January 4, 2017
I haven’t been sleeping that well, I think due to the tension of trying to raise funds for the Trump statue. My purpose is to bring people together, but it seems that the road is way too large to bring both sides to the middle of the road. I will not give up. But the latest news on my front is that I can’t find the 8mm footage of “Greed” in my storage shack. I’m now worried that someone may have taken it, or perhaps I just misplaced the damn film. I have to imagine that it will show up. I have lost things before, thinking that history has it in its closet in some different time zone or dimension, but then one day I would walk into a room, and there it is all of sudden. Sort of the Borrowers system of little demons that lives in one’s house that takes away the other sock from the washer. It is often a frustrating experience, but once found, happiness comes back to Toshville.
Last night, feeling restless, I went to Counterpoint Books on Franklin just to window shop and look for ideas. I came upon a book behind the counter that caught my eye. It’s what they all a “Better Little Book.” From 1935 to 1939, the Better Little Book published narrations from comic strips of the time, with illustrations. It was very much a Depression era of book publishing at the time that attracted young readers. A lot of the Walt Disney characters, for instance, Mickey Mouse/Donald Duck were part of this phenomena. What I found at the store was a beat-up copy of “Mandrake the Magician and the Midnight Monster” by Lee Falk and Phil Davis. Falk did the daily comic strip of Mandrake as well The Phantom. Davis, I have to presume, wrote the narration to this book, and Falk supplied the story line as well as its illustrations. It’s a beautiful adventure of a professional magician who travels around with a Black African by the name of Lothar. How these two became friends or worked together is a total mystery to me. What they do is solve crime by fighting various criminals throughout the world. Mandrake had the ability to make others see visions of his choosing. Quite a talent!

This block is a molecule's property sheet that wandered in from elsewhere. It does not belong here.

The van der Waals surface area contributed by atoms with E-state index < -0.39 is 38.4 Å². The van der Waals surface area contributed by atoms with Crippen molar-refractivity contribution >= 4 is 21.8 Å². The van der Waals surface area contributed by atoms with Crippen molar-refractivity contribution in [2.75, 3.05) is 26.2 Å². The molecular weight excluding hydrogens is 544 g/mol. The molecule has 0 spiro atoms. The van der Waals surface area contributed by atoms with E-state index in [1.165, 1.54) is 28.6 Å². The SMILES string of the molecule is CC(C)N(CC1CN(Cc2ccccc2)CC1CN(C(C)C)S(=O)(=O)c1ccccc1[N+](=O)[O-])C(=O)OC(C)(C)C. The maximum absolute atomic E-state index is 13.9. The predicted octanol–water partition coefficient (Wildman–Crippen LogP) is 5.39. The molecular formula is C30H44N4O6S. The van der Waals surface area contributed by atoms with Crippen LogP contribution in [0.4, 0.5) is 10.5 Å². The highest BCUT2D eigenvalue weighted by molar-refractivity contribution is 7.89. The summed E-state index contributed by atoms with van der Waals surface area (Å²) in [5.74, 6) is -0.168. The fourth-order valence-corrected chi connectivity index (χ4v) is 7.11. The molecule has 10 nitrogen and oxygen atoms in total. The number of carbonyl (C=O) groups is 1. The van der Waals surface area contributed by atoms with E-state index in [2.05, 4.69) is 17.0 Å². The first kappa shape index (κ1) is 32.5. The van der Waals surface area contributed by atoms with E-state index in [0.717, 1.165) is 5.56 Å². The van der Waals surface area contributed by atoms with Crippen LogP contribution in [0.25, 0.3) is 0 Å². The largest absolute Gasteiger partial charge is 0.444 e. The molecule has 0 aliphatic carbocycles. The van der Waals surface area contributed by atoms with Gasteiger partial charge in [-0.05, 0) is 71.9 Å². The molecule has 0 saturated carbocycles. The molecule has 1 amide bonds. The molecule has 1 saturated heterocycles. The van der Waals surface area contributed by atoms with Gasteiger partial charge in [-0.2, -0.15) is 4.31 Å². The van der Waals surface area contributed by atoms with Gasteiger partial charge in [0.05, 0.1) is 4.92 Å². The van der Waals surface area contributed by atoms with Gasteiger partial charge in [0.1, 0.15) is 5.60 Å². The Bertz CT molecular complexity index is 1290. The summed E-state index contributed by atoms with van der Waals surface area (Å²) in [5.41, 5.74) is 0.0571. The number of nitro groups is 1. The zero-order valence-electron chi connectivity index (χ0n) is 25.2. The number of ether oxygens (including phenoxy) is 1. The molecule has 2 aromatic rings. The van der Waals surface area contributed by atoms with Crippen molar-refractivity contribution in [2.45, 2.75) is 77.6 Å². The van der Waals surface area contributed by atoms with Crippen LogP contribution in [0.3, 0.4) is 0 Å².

I then went home to work on my memoir called “Everything I Know,” which so far is about 150 long. At the moment I’m writing this memoir by hand. I use a ballpoint pen as well as a notebook from Muji, which specializes in designed objects of all sorts. I tend to work late at night. It is just usually an owl that sits on my window pane and me. Hoot Hoot.